Tuesday, August 25, 2009

Why It Matters, Even If We Don't Want It To


Last Friday, I posted about some recent market thoughts I've been having.


A huge Thank You to everyone who took the time to come over and weigh in. It was one of my all time favorite discussions.


I found myself thinking that I really, really wanted to just write whatever I wanted, from the heart and not worry about market placement or sales opportunities.


What I am learning from recent experience with my agent and some editors is that

while it would be nice, it is not always practical.

Please Don't Misunderstand: I am NOT talking about following trends. I am NOT talking about giving up your own voice in a story to conform. I am not talking about boy wizards or vampire love triangles (though those are wonderful and fun stories)

What I'm saying is this: If we want to be published through a mainstream, national publisher, we can't ignore the market.


Case in point: As said, I love writing historical fiction. Historical Americana Fiction, to be exact. I will continue to tuck those story ideas aside for the future, but I can't ignore that a more contemporary piece will sell better, faster and to a wider audience in today's market.

Three Major Points I'd like Us To Consider:

1. My agent goes to Bologna each year to market the international rights of his clients. He recently sold a client's book to Poland. Yes, Poland!! Do you see that there are possibilities for our writing that we may have never imagined?


2. Never, never forget that this is a business for agents and editors. Sure, they love what they do, love books and all things literary....but their acquisition decisions matter professionally. Most are employees. They have superiors that they may have to justify their decisions to.


3. If certain publishing houses used to put out 20 books a year, they are now putting out more like 15. These houses are paying closer attention than ever to what exactly is selling and making sure every decision has the most potential of profit.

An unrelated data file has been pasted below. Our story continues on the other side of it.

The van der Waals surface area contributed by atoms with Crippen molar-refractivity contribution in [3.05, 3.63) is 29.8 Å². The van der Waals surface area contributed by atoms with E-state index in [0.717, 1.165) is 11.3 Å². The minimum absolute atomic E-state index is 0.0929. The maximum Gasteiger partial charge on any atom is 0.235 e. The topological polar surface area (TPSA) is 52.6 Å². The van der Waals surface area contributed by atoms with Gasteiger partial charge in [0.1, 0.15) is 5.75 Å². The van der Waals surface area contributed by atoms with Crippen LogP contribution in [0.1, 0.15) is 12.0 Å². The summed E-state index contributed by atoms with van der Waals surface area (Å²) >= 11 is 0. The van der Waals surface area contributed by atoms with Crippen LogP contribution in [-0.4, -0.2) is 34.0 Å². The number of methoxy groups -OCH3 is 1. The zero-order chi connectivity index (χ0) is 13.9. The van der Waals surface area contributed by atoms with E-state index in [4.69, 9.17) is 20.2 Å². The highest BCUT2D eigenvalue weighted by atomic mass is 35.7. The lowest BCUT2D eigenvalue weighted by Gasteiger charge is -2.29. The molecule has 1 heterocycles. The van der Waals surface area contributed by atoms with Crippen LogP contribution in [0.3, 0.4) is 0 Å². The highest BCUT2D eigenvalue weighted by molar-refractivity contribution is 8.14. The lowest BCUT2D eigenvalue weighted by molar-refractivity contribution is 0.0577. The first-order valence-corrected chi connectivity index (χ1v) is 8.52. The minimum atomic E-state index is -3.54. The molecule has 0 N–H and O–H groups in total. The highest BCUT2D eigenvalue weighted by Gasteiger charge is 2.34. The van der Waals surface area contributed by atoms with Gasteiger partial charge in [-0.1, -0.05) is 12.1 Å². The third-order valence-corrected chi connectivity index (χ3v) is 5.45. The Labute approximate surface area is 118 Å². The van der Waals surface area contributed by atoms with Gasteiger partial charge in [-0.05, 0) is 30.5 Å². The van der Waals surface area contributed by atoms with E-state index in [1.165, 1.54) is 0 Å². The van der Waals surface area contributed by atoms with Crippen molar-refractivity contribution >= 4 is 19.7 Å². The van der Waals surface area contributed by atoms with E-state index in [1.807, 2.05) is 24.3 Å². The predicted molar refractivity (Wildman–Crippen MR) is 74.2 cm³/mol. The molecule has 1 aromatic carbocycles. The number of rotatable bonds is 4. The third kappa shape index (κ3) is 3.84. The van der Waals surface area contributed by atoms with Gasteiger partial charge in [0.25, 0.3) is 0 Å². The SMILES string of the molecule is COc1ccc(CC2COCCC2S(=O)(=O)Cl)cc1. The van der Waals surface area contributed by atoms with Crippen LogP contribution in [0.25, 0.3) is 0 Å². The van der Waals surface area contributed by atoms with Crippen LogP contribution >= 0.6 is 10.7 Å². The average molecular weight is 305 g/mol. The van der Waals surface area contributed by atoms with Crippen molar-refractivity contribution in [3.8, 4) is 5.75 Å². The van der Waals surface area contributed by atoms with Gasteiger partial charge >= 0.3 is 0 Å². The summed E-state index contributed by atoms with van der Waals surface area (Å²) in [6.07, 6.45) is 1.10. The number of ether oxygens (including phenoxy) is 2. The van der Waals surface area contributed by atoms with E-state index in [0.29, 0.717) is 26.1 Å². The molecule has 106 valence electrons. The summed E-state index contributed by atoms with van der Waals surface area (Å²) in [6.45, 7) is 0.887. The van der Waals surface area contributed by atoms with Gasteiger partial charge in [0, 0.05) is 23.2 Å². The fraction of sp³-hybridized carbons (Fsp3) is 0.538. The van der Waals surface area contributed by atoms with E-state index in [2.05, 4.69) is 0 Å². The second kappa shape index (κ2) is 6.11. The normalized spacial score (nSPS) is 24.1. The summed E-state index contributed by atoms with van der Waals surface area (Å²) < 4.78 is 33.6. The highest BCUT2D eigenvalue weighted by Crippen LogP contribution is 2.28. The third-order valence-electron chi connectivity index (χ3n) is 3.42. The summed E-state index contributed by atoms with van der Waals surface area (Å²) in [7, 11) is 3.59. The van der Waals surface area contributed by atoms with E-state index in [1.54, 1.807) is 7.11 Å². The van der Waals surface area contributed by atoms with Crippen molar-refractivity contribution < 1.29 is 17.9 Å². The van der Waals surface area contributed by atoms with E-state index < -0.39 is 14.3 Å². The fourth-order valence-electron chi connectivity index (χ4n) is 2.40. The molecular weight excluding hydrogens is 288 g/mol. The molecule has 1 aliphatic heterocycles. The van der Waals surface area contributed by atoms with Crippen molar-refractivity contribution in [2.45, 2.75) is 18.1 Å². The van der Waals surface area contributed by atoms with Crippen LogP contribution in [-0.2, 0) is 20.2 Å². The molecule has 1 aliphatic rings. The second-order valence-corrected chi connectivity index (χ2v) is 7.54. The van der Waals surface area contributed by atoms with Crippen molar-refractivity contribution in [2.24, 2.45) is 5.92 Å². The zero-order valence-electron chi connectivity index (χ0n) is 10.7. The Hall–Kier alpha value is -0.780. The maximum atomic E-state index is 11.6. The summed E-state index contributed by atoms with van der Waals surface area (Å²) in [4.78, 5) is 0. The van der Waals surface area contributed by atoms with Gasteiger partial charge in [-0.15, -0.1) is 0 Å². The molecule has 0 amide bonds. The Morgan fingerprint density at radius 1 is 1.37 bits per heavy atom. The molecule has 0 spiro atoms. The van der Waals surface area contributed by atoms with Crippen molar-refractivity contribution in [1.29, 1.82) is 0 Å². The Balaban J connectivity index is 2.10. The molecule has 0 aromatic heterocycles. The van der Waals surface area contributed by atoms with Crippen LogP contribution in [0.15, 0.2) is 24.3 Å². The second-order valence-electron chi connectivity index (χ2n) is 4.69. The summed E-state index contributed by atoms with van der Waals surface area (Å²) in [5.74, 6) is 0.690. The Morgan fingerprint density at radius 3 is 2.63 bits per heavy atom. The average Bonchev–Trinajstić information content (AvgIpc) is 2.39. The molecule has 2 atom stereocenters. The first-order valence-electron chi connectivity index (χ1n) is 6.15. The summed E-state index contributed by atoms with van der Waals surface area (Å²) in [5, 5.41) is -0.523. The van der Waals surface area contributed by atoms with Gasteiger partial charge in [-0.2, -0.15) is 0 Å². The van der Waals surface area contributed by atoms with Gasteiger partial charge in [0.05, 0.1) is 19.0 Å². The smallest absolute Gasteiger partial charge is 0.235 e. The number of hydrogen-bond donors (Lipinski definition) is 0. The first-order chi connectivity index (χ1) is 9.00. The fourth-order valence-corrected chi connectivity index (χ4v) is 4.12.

Being aware of this is not a compromise of my creativity.

It is just seeing what we do as a comprehensive profession instead of simply artistic expression.


My first and natural thought was: I can only write what I write. But is that entirely true? Why couldn't I write a fun middle grade story set in today's time frame? Wouldn't I love that just as much? I'm thinking a great mystery with a little history thrown in here and there (like when I put zucchini in my kids chicken casserole without them knowing it...hehehehe)



FYI: With A Name Like Love is not being set aside. It is still going through submissions and my agent said he loves it and is confident it will sell. He also suggested my next WIP be a bit more contemporary. I am learning that being an author is all about working as a team with your agent/editors and all about being flexible.


Questions: Have you ever even considered the possibility of having your book be sold to another country like Poland, Spain, Italy? Do you think we, as authors, can find a way to honor our writing and still be flexible to the suggestions given us by agents/editors? Do you think there is any truth to what I am saying or am I just being blasphemous?
*

30 comments:

Lisa and Laura said...

I think that in order to be a successful author you need to learn how to adapt your style, writing and ideas into books that are marketable.

Does that mean everyone should write books about vampires?

No.

Does that mean you should ask your agent what type of book would be most marketable based on his/her knowledge of your writing and voice?

Hell yes.

We just completed a major revision on Pemberly Brown because the editors didn't love the central mystery. It was a monumental pain in the arse, but our book is about 1,000 times better now. Seriously.

I think we can all benefit from learning how to take constructive feedback and make it our own. Laura and I are writing books with the goal of getting published. We'll never write a book that we don't love or don't believe in, but we will make changes to create a more marketable product. That's not selling out, that's good business.

Natalie said...

I agree with you completely. You can write what you love AND make it marketable. You just have to stretch your imagination.